Change Font in Excel Column Headers

Do you ever wish that the letters in the Excel column headers were bigger? Did someone send you an Excel file, with a different font in the headers, and you can't figure out how they did it?

Here's how you can change the settings in a workbook, so the column and row headers look different.

[Note: If you're trying to fix column headers that appear as numbers, click here: Column Headings Show Numbers]

The Default Settings

When you create a new file in Excel, the row and column headers are displayed in your workbook Normal Style's font. The Normal Style's font is also used in the worksheet cells, unless you select a different format in some or all of the cells.

In my workbooks, the default font is Arial Narrow 11. In the screen shot below, you can see that the column and row headers are in that font, and so is the data in cells A1 and B1.


Change the Normal Style Settings

If you find the default font size too small, or if you'd prefer a different type of font, you can change the Normal Style settings.

To change the Normal font in Excel 2010:
  1. On the Excel Ribbon, click the Home tab
  2. In the Styles group, click Cell Styles, to open the Cell Styles palette.
  3. Right-click on the Normal style, and click Modify
    • headerfont02
  4. Click the Format button, and select the font and font size you want for the Normal style.
    • headerfont03
  5. Click OK, twice, to close the dialog boxes.

Crazy Column Headers

It's too late for this year, but you could use this technique to fool your colleagues on April 1st next year. You know that guy who thinks he knows everything about Excel? See if he can figure this out.

Change the Normal font to a graphic font, such as Wingdings, and the row and column headers will turn into pictures, like the happy/sad faces shown below. Then, send the file to your co-worker, and ask him to check the numbers in the Sad Face column. Ha!

Remember to format the cells in a non-graphic font, such as Arial, after you change the Normal style, so the data is readable.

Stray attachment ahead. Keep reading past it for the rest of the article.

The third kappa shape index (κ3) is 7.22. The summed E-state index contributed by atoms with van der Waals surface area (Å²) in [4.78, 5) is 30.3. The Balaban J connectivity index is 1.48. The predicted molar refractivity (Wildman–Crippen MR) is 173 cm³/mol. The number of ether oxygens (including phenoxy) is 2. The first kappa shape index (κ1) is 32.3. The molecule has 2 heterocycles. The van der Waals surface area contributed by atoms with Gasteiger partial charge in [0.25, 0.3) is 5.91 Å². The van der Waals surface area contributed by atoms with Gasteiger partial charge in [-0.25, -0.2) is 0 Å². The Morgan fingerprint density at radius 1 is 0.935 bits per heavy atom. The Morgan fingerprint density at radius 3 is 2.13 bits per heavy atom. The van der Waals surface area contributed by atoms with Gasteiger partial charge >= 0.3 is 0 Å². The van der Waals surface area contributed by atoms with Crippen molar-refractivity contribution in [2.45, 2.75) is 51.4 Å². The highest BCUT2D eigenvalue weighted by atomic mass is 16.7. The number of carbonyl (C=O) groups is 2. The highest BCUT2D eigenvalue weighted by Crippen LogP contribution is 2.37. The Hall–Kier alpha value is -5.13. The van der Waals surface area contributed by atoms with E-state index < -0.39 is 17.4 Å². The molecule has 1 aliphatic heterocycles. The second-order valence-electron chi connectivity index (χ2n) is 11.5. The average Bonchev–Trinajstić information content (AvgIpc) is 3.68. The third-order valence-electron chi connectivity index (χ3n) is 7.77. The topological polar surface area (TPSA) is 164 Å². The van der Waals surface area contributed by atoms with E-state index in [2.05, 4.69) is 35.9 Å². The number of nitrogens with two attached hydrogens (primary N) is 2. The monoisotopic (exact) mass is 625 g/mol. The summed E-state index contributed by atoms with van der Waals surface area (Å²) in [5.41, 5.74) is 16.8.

You'll find more Excel tips and solutions in the Excel Frequently Asked Questions (FAQ) section of the Contextures website.


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18 Responses

  1. Elise says:

    “Check the numbers in the Sad Face column.” Haha awesome.

  2. Anne Troy says:

    Beautiful. :)

  3. Cyril Z. says:

    Love this tip. (works also in XL2007)

    Now I’ll put all my synthetic data in col J,K,L depending on how happy/neutral/sad they are.

  4. PB Rayudu says:

    Like this tip.

  5. Rotimi Daniel says:

    Useful tip

  6. Tony Fitzsimmons says:

    Just what I was searching for, Thanks

  7. Tracy W says:

    How can I vertically align the numbers in my row header (0 – 1,048,576)? My column header (A – XFD) is already horizontally centered. When I increase the row height of my rows, the row header number remains on the bottom of row. How do I get this number to be centered in the row header?

  8. Teimour says:

    Thank you! Lovely tip.

  9. Arjen Leine says:

    Very helpfull, thanks!

  10. Phuong says:

    My column header are very big. How do i re-size it to make it look normal

  11. Sarah says:

    Worked perfectly! And I’m totally going to use the wingdings headers on my next spreadsheet. Gains=happy face Losses=sad face Past Dues=bomb Matured Loans=skull and crossbones LOL!

  12. Annette says:

    Hi Does anyone know how to change the colour of the row number cell itself when you are somewhere in that row. As it is I find it difficult when I am in a column on the other side of the screen to see what row I am actually in.



  13. Noga says:

    This is exactly what I was looking for. Thank you!
    But when I do this change it only applies to the one document I’m in, how do I change the default settings?

  14. Abrek says:

    Many thanks.

  15. 7days says:

    Good simple to follow. Thanks.

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